Feature | April 1, 2021

On the Path Towards Unprecedented Science

four engineers examining a Europa Clipper instrument

Engineers test a prototype of one of Europa Clipper’s radar antennas in 2018 on a hilltop at NASA’s Jet Propulsion Laboratory. Credit: NASA/J. Thompson

In an unprecedented year, the Europa Clipper project continues on the path toward unprecedented science.

Four hundred years after its discovery by Galileo Galilei, the Jovian moon Europa is arguably the most exciting place to look for present day life in our solar system. Evidence from prior missions through the Jupiter system shows that Europa has over twice the amount of liquid water than Earth. Much of Europa’s water is in the form of a liquid, salty ocean. Europa’s tidal heating warms this ocean, and its rocky interior also likely supplies the ocean with minerals. The Europa Clipper mission will explore Europa to investigate its habitability — whether the icy moon could harbor conditions suitable for present-day life.

Now only a few years from launch, Europa Clipper is taking shape in “shipyard” facilities across the country and overseas. Europa Clipper’s components are complex, custom-built devices. They are designed to withstand extremes in temperature, as well as Jupiter’s insidious radiation belt in which Europa orbits. The fabrication of the spacecraft components and scientific instruments is making good progress toward its future Earth departure. Here is a tour of these elements, along with depictions of the testing and checks required to ensure mission success.

Europa Clipper will have nine science instruments and several engineering subsystems. Shown here is an interactive rendering of the spacecraft. Fully deployed, the spacecraft will be more than 5 meters (15 feet) tall, 17 meters (50 feet) long, and will span about 30 meters (100 feet) in width — longer than a basketball court from tip to tip of its solar arrays. Credit: NASA/JPL-Caltech Download Options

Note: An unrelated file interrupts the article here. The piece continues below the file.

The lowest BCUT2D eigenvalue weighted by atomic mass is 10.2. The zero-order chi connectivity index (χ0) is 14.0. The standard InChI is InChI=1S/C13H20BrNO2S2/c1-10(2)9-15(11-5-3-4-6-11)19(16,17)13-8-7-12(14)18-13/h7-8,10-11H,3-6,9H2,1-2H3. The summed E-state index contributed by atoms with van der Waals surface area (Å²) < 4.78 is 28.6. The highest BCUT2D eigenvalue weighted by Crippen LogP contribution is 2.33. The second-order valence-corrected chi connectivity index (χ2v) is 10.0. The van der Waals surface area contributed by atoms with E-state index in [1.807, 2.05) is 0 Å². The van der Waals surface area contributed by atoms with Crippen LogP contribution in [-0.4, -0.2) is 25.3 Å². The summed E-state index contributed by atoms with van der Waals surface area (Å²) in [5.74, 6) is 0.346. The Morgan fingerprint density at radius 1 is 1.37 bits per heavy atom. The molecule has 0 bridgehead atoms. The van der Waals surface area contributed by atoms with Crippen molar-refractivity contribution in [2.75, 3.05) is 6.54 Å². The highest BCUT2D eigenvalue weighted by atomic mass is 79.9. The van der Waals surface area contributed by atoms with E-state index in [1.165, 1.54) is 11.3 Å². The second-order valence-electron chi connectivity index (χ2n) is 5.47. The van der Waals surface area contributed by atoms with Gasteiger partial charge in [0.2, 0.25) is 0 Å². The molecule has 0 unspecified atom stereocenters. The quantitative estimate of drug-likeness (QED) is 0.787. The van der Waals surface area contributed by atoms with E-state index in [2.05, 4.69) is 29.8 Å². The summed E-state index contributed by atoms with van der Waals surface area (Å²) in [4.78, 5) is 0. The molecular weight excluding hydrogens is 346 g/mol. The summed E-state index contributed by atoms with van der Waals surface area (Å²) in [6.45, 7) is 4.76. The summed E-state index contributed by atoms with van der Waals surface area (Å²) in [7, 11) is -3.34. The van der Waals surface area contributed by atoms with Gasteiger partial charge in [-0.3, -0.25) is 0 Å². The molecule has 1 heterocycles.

The solar panels and overall physical structure visible in the interactive model are aspects of spacecraft subsystems that comprise the flight system. The science instruments, attached directly to the spacecraft or through a boom, are referred to as the payload. Europa Clipper’s antennas fall into both of these categories; some antennas provide only a spacecraft (telecom) function, other antennas provide only a science function (for the radar), and yet others perform both telecom and science (gravity and radio science) roles.

The Europa Clipper flight system design incorporates lessons learned from prior missions; the scientific instruments are at least partly based on interplanetary mission predecessors. Informed by those experiences, the spacecraft and its components are designed to be appropriately robust to the Europa environment. Europa Clipper’s components also need to be mutually compatible with one another while being operated. Given that, the testing and performance verification is designed to reflect “flying conditions” as well as possible. Let’s look at two subsystems whose fabrication is underway.

two people in clean room attire working on the Europa Clipper propulsion module
NASA’s Goddard Space Flight Center (GSFC) engineers align the upper and lower cylinders of Europa Clipper’s propulsion module for a fit check. Credit: NASA/B. Lambert

The propulsion subsystem is essentially Europa Clipper’s “gas tank.” It will carry fuel and oxidizer sufficient to change Europa Clipper’s velocity by about 3,600 miles per hour (5,800 kilometers per hour). While this is a large amount and a critically important capability, it represents about five percent of the velocity change needed to accomplish this mission. The bulk of the velocity change necessary to adjust trajectories once in Jupiter orbit will come from gravitational flybys of Jovian moons as planned. Given the overall size of the tanks, the propulsion subsystem is designed as part of a “propulsion module” that includes the solar arrays and radiation monitors.

view of the bottom of Europa Clipper's high-gain antenna
Europa Clipper’s bowl-shaped high-gain antenna faces down in this image. This radio dish will allow ground controllers to send and receive commands and data between Earth and the spacecraft in Jupiter orbit — more than one million times farther from Earth than the International Space Station orbits. Credit: NASA